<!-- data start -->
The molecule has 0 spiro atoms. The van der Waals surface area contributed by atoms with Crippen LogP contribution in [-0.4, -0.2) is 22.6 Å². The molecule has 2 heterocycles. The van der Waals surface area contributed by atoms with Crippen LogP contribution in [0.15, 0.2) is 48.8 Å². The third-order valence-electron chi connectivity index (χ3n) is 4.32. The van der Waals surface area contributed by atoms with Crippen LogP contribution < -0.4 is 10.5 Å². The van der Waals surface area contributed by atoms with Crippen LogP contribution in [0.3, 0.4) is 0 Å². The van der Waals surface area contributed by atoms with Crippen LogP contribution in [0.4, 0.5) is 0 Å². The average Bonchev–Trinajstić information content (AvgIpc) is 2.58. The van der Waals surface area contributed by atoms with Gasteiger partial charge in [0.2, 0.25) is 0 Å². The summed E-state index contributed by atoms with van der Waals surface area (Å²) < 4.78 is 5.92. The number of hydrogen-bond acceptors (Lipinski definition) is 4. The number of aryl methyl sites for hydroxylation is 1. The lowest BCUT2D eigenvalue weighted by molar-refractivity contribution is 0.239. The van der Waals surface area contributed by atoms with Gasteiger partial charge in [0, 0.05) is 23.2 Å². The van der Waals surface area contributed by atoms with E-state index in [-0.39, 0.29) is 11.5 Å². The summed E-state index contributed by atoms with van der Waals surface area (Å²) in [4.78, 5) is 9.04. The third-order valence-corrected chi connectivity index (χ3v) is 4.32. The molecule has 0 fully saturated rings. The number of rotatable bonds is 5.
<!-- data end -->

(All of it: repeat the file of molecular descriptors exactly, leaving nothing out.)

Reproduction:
The molecule has 0 spiro atoms. The van der Waals surface area contributed by atoms with Crippen LogP contribution in [-0.4, -0.2) is 22.6 Å². The molecule has 2 heterocycles. The van der Waals surface area contributed by atoms with Crippen LogP contribution in [0.15, 0.2) is 48.8 Å². The third-order valence-electron chi connectivity index (χ3n) is 4.32. The van der Waals surface area contributed by atoms with Crippen LogP contribution < -0.4 is 10.5 Å². The van der Waals surface area contributed by atoms with Crippen LogP contribution in [0.3, 0.4) is 0 Å². The van der Waals surface area contributed by atoms with Crippen LogP contribution in [0.4, 0.5) is 0 Å². The average Bonchev–Trinajstić information content (AvgIpc) is 2.58. The van der Waals surface area contributed by atoms with Gasteiger partial charge in [0.2, 0.25) is 0 Å². The summed E-state index contributed by atoms with van der Waals surface area (Å²) < 4.78 is 5.92. The number of hydrogen-bond acceptors (Lipinski definition) is 4. The number of aryl methyl sites for hydroxylation is 1. The lowest BCUT2D eigenvalue weighted by molar-refractivity contribution is 0.239. The van der Waals surface area contributed by atoms with Gasteiger partial charge in [0, 0.05) is 23.2 Å². The van der Waals surface area contributed by atoms with E-state index in [-0.39, 0.29) is 11.5 Å². The summed E-state index contributed by atoms with van der Waals surface area (Å²) in [4.78, 5) is 9.04. The third-order valence-corrected chi connectivity index (χ3v) is 4.32. The molecule has 0 fully saturated rings. The number of rotatable bonds is 5.